Lake Osakis IBA Site Profile
State:
 
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Name: Lake Osakis IBA Acres: 20,567
State: US-MN Status: Identified
Counties: Douglas, Todd Priority: State
Confirmed Criteria: D1,D4iii,D5
 
Species
Criteria Proposed
Criteria Confirmed
Assessment Date
American White Pelican D12/19/2013
Black Tern D12/19/2013
Clark's Grebe   
Double-crested Cormorant   
Eared Grebe   
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Site Description
The Lake Osakis IBA, 20,567 acres located in Todd and Douglas counties in west-central Minnesota, includes Lake Osakis (6,269 acres), its shoreline, and surrounding upland areas to the north and south, which include many smaller lakes and wetlands. This IBA supports major breeding populations of several important nongame bird species that are not well represented elsewhere in the state. It has the largest breeding population of Western Grebes in the state. The colonial waterbird nesting site located here is home to Double-crested Cormorant, Great Blue Heron, American White Pelican, and Black-crowned Night- Heron. Red-necked Grebes and a few Clark?s Grebes have also been documented here and historically, one of Minnesota?s largest colonies of Forster?s Terns, a species of special concern in the state, was also documented at Lake Osakis. Lake Osakis is a unique wildlife lake that provides: 1) a major source of human recreation and 2) an important waterbird nesting area with sufficient emergent vegetation to be one of Minnesota?s premier colonial waterbird breeding locations. Because Lake Osakis and the surrounding area are currently given no special designation by the state or federal government, the area is extremely vulnerable to increasing levels of development and human disturbance.
Ornithological Summary
Lake Osakis is one of Minnesotas most famous birding lakes, supporting major breeding populations of several important nongame bird species that are not well represented elsewhere in the state. Although Lake Osakis is primarily known for its large number of nesting Western and Red-necked Grebes (Podiceps grisegena), a few Clark?s Grebes (Aechmophorus clarkia) have also been documented. Historically, one of Minnesota?s largest colonies of Forster's Terns (Sterna forsteri), a species of special concern in the state, was also documented at Lake Osakis. Lake Osakis is a unique wildlife lake that provides: 1) a major source of human recreation and 2) an important waterbird nesting area with sufficient emergent vegetation to be one of Minnesota?s premier colonial waterbird breeding locations. Because Lake Osakis and the surrounding area are currently given no special designation by the state or federal government, the area is extremely vulnerable to increasing levels of development and human disturbance. Clifford Lake, located south of Lake Osakis, has a documented colonial waterbird nesting site. Species observed included Double-crested Cormorant (Phalacrocorax auritus) (48 active nests), Great Blue Heron (Ardea herodias) (47 active nests), American White Pelican (Pelecanus erythrorhynchos), and Black-crowned Night Heron (Nycticorax nycticorax). Other areas surrounding Lake Osakis in the IBA include State Wildlife Management Areas, Federal Waterfowl Production Areas, and privately owned wetlands that support rare natural features.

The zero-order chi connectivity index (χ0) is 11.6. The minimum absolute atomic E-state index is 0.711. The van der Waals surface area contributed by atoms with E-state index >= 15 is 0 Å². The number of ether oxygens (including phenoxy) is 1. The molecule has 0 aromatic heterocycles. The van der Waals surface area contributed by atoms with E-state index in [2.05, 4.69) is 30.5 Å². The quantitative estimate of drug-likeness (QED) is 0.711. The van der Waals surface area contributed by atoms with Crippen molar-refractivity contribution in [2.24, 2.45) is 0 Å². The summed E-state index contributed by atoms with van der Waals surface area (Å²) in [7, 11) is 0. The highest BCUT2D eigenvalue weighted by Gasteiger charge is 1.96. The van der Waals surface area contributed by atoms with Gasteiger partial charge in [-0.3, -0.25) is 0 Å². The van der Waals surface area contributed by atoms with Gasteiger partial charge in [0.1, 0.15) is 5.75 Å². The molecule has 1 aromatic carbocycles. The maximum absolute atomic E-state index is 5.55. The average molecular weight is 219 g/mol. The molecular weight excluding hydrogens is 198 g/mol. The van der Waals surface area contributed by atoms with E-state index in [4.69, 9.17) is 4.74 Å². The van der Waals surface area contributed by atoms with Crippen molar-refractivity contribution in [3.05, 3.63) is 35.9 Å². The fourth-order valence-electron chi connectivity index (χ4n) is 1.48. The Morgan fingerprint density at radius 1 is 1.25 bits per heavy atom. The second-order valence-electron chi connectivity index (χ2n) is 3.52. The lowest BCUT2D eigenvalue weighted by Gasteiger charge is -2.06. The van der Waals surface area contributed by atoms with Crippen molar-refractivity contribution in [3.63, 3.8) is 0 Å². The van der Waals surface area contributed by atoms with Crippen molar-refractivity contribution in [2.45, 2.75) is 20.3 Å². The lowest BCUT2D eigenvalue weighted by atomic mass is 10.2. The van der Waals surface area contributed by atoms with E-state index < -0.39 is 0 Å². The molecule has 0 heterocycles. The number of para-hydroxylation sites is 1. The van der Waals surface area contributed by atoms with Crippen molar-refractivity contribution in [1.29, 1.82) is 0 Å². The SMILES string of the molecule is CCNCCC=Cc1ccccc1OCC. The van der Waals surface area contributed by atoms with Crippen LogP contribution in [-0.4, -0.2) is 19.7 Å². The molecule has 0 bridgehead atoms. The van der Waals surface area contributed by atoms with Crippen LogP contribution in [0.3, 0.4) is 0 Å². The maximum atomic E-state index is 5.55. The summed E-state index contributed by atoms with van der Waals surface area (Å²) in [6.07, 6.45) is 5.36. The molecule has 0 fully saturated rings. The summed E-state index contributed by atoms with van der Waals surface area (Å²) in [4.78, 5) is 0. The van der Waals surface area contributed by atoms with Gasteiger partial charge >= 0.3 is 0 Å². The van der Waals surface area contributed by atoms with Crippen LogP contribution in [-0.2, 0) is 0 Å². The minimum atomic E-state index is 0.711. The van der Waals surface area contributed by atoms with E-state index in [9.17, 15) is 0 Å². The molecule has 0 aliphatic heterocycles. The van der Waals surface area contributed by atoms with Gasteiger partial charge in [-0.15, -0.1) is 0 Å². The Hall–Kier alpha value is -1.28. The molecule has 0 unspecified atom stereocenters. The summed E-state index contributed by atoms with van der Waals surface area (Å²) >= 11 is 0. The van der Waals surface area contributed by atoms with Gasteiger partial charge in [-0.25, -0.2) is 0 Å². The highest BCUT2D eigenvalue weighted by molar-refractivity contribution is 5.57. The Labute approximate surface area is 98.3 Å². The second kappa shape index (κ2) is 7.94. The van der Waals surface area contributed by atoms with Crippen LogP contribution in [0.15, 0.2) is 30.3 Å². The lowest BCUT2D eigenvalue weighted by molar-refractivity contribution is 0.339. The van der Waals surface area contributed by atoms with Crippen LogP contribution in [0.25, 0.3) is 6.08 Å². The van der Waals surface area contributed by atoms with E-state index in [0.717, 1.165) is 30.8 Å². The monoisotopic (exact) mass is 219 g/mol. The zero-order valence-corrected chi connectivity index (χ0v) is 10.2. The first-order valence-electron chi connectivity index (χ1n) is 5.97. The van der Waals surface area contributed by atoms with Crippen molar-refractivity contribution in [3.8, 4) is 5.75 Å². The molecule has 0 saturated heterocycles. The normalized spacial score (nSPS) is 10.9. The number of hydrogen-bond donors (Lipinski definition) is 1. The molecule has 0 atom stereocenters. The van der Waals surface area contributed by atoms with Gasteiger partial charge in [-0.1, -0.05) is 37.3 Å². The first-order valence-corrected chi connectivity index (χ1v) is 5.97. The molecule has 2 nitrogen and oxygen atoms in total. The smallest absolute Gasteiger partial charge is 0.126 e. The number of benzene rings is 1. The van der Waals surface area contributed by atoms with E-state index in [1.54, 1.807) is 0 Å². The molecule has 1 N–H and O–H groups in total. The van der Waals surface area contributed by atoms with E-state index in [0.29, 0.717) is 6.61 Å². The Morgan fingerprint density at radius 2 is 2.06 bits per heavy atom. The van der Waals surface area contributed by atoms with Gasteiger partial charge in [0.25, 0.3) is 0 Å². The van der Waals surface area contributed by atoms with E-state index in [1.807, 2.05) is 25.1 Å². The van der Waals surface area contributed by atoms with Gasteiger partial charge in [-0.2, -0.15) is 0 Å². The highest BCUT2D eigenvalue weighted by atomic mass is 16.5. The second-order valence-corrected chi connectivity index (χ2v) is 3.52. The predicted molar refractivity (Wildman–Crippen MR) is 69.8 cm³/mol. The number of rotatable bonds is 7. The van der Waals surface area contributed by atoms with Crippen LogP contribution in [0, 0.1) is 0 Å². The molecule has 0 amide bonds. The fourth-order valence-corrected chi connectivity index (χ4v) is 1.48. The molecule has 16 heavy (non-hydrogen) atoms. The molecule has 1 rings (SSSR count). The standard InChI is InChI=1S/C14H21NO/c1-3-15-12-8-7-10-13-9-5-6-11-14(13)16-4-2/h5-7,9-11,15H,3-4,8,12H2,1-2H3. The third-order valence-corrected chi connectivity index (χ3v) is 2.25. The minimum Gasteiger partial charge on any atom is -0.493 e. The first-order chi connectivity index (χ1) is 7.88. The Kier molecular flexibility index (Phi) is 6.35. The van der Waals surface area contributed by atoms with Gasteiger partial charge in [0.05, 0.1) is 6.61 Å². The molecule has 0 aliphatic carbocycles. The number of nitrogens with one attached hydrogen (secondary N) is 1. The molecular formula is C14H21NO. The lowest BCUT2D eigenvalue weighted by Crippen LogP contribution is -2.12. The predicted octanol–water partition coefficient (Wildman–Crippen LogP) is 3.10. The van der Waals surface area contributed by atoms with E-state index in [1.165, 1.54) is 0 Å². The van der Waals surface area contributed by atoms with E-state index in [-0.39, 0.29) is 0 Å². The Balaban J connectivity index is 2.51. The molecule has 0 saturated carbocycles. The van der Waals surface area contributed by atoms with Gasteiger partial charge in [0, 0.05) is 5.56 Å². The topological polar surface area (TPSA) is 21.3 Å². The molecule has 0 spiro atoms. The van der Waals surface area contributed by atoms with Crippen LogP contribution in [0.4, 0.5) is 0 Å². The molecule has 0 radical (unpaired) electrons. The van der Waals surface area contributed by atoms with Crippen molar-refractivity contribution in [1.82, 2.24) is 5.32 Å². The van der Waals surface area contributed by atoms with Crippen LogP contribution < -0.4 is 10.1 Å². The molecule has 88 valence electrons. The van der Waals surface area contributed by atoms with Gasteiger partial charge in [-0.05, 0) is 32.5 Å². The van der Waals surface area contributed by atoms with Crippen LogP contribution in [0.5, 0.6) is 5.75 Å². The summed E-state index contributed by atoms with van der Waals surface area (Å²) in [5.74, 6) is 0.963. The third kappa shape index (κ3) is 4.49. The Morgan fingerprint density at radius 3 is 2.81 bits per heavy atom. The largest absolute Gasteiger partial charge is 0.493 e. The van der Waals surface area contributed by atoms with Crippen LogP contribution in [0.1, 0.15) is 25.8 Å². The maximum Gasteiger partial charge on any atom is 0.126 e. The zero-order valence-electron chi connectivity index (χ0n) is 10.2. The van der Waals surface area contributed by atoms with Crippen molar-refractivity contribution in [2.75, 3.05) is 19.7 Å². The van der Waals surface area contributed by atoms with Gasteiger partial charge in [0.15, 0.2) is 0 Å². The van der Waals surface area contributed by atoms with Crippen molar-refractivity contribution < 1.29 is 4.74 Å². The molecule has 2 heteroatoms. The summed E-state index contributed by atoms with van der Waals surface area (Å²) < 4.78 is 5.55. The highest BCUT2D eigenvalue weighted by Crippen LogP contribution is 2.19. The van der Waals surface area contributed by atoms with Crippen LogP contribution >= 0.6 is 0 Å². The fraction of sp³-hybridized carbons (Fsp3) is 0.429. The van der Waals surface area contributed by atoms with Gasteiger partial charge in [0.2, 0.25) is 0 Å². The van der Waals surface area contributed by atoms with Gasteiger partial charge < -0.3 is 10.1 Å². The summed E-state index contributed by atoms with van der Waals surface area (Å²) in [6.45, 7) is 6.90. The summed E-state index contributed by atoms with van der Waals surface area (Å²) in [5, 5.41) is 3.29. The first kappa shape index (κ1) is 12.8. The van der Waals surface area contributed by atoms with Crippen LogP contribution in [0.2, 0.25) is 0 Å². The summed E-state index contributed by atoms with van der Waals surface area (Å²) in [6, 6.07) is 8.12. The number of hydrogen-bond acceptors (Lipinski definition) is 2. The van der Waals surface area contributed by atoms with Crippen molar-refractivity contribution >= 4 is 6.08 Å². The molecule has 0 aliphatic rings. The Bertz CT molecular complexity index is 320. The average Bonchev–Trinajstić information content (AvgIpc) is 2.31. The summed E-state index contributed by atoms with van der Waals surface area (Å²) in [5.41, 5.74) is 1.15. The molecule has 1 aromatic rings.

Conservation Issues
Land Use
Habitat
Ownership
Agricultural intensification/ expansion: Intensive row crop agriculture has resulted in nutrient loading, and algal blooms are common during the growing season. Pesticide use from local agriculture and homeowners may impact Lake Osakis. Disturbance to Birds: Negative public perception is one of the biggest threats to grebes at Lake Osakis. There has been some negative sentiment toward the grebes and other waterbirds, from people concerned that as fish-eaters they may be affecting the status of fish populations in the lake. Predators: Predators may have considerable impacts on reproductive success, and could be the most significant threat to nesting birds within the IBA. Main predation is seen by Great Horned Owls, Great Blue Herons, Black-crowned Night Herons, and Mink. Recreation/tourism: The population of Osakis nearly triples with the influx of tourists during the summer months. Watercrafts can be particularilly dangerous to the birds of Lake Osakis especially if users deliberately persecute the birds, or create wakes that flood nests or uproot emergent vegetation. Wetland loss: Changes in hydrology to existing wetlands may cause shifts in the composition of plant species and decrease habitat suitability for animals. With this change in vegetation, a decline in species diversity has been observed in most prairie wetlands in Minnesota, including this IBA. Industrialization/urbanization: Loss of valuable shoreline and shallow-water habitat is one of the biggest concerns with future development. If more lakeshore is developed, vegetation may be removed, which could lead to declines in waterbirds that need extensive beds of emergent vegetation to successfully breed and nest. Introduced animals or feral pets: The Common Carp was intentially introduced into Midwest waters in the 1880s. The feeding habits of the Carp disturb shallow-rooted vegetation and cause murky water conditions. The effect that this species has on birds is still unknown.
 

National Audubon Society 2013 ®
Important Bird Areas in the U.S.
Available @ http://www.audubon.org/bird/iba